Yes, temperature variations can affect the handling properties, cure rate, and performance of epoxy.
Cold temperatures increase the viscosity of the epoxy, making it harder to dispense (especially via pumps), mix, and apply. Warmer temperatures lower the viscosity so the epoxy can flow more easily through the dispensing pumps, blend more easily to ensure thorough mixing, and flow more smoothly during application, to ensure that the epoxy penetrates porous surfaces to form a strong bond.
In addition to affecting the handling properties, temperature can also affect the cure rate of epoxy. When you mix epoxy resin and hardener, this blending starts a chemical reaction, called an exothermic (heat-producing) reaction. The ambient air temperature affects the temperature of the mixed epoxy, the rate of the exothermic reaction, and the cure time. A warmer ambient air temperature will accelerate the exothermic reaction, and speed up the cure time. Colder temperature will slow down the chemical reaction, and the mixture will take longer to cure. Cold ambient air temperatures can also reduce the chance of having an optimal cure because cold temperatures prevent the chemical reaction from producing enough heat, especially in thinner films. Cold temperatures can also reduce the performance of the epoxy, whether it's used as a coating or an adhesive.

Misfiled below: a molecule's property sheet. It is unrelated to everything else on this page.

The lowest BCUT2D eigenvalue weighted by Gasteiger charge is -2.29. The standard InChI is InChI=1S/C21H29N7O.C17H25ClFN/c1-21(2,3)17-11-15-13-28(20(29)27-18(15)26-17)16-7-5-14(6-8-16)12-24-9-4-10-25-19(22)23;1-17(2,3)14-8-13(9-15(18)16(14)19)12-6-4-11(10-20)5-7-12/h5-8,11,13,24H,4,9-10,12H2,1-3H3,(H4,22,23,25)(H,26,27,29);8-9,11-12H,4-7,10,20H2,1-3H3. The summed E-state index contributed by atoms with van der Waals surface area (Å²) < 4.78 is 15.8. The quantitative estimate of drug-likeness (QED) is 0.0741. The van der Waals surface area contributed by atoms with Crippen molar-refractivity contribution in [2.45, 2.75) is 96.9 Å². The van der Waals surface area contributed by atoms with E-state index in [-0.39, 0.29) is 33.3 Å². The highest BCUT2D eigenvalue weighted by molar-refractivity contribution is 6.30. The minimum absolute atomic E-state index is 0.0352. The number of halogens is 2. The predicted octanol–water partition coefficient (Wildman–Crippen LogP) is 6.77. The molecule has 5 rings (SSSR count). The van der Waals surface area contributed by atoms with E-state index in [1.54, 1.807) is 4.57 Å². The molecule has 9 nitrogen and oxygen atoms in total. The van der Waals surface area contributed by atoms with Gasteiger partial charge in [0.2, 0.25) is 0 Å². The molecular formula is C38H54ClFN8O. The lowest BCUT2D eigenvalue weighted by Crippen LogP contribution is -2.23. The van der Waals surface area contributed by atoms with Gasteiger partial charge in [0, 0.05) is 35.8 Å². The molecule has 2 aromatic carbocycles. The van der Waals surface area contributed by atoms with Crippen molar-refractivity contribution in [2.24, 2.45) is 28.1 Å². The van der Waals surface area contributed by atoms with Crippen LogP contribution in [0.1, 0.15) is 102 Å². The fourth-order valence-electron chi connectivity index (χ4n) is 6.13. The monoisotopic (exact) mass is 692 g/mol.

Keep in mind that it's also important to store your epoxy under the proper temperature conditions, as specified by the manufacturer. Keep the caps tightly sealed to avoid moisture contamination, and store containers off the floor and away from windows. The key is to try to avoid repeated cycles of freezing and thawing, which can cause crystallization of the epoxy resin. Crystallization causes the epoxy resin to become cloudy, solid, or chunky. If this happens, don't worry, the resin is still good, you just need to dissolve the crystals and return the resin component to its liquid state by warming it. Place the affected container of resin, with the lid off, in a warm water bath (heated to approximately 140°F). Use a clean stick to stir the resin until the crystals have melted. Remove the container from the water, replace the lid, and make sure it is sealed tightly.